Re: [PATCH net-next v5 00/20] WireGuard: Secure Network Tunnel

From: Ard Biesheuvel
Date: Tue Sep 18 2018 - 14:28:57 EST

On 18 September 2018 at 09:16, Jason A. Donenfeld <Jason@xxxxxxxxx> wrote:
> v5 has the most comprehensive set of changes yet, and I think should
> finally address all of the relevant issues brought up on the mailing
> list. In particular, this feedback has come from:
> - Andy Lutomirski
> - Eric Biggers
> - Ard Biesheuvel
> - Kevin Easton
> - Andrew Lunn
> - Martin Willi
> Changes v4->v5:
> ---------------
> - Use fewer inlines, except when measured as necessary.
> - Reduce size of scattergather array to fit within stack on
> small systems.
> - Account for larger stack frames with KASAN.
> - The x86_64 implementations are selected according to input length.
> - Avoid using simd for small blocks on x86_64.
> - The simd_get/put API is now pass by reference, so that the user
> can lazily use the context based on whether or not it's needed.
> See the description again in the first commit for this.
> - Add cycle counts for different sizes for x86_64 commit messages.
> - Relax simd during chapoly sg loop.
> - Replace -include with #if defined(...)
> - Saner and simpler Kconfig.
> - Split into separate modules instead of one monolithic zinc.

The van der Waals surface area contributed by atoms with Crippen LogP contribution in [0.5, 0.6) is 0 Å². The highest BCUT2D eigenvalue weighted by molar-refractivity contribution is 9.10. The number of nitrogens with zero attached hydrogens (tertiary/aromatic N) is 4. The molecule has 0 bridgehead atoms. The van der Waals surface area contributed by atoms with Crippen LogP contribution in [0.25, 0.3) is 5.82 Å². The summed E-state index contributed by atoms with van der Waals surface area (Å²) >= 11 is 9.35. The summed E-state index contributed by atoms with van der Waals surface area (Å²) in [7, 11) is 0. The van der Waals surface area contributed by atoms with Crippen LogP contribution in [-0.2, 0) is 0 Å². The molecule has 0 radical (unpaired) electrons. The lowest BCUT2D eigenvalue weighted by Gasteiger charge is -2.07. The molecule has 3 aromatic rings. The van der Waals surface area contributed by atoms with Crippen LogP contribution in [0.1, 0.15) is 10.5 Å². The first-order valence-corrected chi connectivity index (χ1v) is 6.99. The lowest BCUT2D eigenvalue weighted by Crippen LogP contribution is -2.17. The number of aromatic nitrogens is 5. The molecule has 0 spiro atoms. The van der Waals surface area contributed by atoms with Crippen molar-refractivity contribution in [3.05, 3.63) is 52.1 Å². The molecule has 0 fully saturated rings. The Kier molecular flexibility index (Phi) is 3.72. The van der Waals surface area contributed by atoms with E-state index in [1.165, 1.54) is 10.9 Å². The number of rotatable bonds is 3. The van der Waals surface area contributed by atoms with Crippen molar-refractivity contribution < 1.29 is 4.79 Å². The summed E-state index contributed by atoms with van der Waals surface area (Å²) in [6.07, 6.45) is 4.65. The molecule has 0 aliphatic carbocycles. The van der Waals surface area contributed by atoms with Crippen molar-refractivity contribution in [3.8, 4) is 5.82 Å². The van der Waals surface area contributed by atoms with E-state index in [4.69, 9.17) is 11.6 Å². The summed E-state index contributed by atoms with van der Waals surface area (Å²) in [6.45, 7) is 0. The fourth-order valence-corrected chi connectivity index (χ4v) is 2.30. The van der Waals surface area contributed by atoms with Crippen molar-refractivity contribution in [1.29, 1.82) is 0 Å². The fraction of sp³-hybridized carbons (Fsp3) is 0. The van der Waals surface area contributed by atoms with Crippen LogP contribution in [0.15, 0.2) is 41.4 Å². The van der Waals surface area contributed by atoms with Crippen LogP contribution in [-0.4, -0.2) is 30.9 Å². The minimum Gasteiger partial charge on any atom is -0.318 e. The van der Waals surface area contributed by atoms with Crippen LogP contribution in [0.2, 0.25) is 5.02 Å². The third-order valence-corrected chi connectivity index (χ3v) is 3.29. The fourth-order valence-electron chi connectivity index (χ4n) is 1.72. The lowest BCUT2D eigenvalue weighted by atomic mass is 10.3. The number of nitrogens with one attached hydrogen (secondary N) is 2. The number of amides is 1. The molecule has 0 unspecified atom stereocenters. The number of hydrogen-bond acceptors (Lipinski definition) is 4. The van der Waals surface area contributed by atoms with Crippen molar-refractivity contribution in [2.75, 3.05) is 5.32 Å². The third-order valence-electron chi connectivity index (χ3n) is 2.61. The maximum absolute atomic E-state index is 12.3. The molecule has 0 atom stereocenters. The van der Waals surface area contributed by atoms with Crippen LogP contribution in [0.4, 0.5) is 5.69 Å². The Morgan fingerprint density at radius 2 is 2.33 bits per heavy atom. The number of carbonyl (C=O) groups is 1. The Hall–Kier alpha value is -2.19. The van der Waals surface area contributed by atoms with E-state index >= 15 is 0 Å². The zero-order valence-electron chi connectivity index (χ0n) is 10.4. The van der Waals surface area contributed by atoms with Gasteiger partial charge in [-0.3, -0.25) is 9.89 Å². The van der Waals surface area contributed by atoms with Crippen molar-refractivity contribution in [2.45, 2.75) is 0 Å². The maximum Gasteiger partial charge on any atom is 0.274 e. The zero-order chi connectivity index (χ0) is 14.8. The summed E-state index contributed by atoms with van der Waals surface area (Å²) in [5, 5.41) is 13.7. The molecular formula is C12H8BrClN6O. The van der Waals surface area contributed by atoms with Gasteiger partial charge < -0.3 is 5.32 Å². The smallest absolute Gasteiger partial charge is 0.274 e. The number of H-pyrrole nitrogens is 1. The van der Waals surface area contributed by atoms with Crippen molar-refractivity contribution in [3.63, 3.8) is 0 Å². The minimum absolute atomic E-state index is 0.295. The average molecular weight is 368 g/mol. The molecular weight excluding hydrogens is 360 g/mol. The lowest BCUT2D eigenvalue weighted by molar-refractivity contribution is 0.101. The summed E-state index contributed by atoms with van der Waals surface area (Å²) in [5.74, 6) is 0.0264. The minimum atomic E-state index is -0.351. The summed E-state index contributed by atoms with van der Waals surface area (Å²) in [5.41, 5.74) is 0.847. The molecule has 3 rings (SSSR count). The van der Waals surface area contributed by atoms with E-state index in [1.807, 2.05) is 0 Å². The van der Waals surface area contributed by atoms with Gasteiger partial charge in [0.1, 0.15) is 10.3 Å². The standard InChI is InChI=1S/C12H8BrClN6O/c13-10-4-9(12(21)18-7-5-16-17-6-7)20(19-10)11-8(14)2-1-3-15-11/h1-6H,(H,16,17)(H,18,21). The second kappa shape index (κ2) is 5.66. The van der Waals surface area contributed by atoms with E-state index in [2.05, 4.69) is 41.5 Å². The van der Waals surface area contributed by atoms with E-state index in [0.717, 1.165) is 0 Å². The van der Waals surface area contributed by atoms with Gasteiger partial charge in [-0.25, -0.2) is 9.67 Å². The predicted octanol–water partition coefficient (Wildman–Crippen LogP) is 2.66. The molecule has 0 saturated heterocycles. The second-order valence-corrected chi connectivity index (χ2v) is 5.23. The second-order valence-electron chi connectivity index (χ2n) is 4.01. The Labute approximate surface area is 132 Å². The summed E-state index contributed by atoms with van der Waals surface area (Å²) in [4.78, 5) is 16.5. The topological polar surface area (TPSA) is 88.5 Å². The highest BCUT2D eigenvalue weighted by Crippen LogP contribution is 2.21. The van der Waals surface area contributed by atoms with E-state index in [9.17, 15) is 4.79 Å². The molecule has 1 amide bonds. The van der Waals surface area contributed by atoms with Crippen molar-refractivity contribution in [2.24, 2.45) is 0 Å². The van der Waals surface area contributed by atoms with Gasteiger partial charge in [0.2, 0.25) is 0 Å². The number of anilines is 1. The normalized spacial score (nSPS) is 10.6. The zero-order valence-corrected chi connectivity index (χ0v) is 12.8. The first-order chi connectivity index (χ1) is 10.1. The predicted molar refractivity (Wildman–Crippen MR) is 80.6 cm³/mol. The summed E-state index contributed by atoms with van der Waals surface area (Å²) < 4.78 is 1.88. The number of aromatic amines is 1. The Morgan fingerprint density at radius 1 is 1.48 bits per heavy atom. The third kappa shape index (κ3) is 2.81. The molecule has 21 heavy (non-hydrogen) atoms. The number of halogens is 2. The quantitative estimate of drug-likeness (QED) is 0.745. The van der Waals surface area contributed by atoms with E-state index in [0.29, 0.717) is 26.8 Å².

> - The combination of these three last items means that there no
> longer are any conditionals in our Makefile.
> - Martin showed a performance regression using tcrypt in v4. This
> has been triaged and fixed, and now the Zinc code runs faster
> than the previous code.
> - While I initially wasn't going to do this for the initial
> patchset, it was just so simple to do: now there's a nosimd
> module parameter that can be used to disable simd instructions
> for debugging and testing, or on weird systems.

I was going to respond in the other thread but it is probably better
to move the discussion here.

My concern about the monolithic nature of each algo module is not only
about SIMD, and it has nothing to do with weird systems. It has to do
with micro-architectural differences which are more common on ARM than
on other architectures *, I suppose. But generalizing from that, it
has to do with policy which is currently owned by userland and not by
the kernel. This will also be important for choosing between the time
variant but less safe table based scalar AES and the much slower time
invariant version (which is substantially slower, especially on
decryption) once we move AES into this library.

So a command line option for the kernel is not the solution here. If
we can't have separate modules, could we at least have per-module
options that put the policy decisions back into userland?

* as an example, the SHA256 NEON code I collaborated on with Andy
Polyakov 2 years ago is significantly faster on some cores and not on

> -----------------------------------------------------------
> This patchset is available on in this branch, where it may be
> pulled directly for inclusion into net-next:
> *
> -----------------------------------------------------------